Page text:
The bill of fare contains nothing which they recognize as such. Fortunately, however, the dessert is ready upon a neighboring table. Adam, whose appetite and animal instincts are quicker than those of Eve, discovers this fitting banquet. She eats it without sin, and, let us hope, with no disastrous consequences to her future progeny. They make a plentiful, yet temperate, meal of fruit, which, though not gathered in paradise, is legitimately derived from the seeds that were planted there. Their primal appetite is satisfied.
Eve peeps among some bottles and decanters, which, as they contain fluids, she naturally conceives must be proper to quench thirst. But never before did claret, hock, and madeira, of rich and rare perfume, excite such disgust as now. The beings who have gone before us could not have possessed the same nature that we do; for neither their hunger nor thirst were like our own.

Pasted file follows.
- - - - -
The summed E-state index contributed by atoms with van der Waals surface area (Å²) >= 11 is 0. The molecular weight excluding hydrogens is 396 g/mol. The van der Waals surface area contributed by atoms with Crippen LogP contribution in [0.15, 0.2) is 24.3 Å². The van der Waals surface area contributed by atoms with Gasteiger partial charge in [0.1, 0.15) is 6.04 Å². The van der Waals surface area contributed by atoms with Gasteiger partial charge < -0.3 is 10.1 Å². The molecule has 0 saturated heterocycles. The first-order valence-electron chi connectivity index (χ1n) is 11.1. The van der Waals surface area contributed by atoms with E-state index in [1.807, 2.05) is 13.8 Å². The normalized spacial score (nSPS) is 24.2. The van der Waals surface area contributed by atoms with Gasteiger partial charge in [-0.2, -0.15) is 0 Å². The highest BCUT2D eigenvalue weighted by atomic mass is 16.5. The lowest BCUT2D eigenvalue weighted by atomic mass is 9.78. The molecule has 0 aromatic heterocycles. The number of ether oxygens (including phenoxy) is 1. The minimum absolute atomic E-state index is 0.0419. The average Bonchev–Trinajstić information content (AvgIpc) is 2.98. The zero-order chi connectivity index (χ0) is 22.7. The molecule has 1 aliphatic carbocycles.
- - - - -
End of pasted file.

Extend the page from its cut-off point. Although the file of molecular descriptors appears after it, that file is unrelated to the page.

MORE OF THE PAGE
After some remonstrances, she takes up a champagne bottle, but is frightened by the sudden explosion of the cork, and drops it upon the floor. There the untasted liquor effervesces. Had they quaffed it they would have experienced that brief delirium whereby, whether excited by moral or physical causes, man sought to recompense himself for the calm, life-long joys which he had lost by his revolt from nature. At length, in a refrigerator, Eve finds a glass pitcher of water, pure, cold, and bright as ever gushed from a fountain among the hills. Both drink; and such refreshment does it bestow, that they question one another if this precious liquid be not identical with the stream of life within them.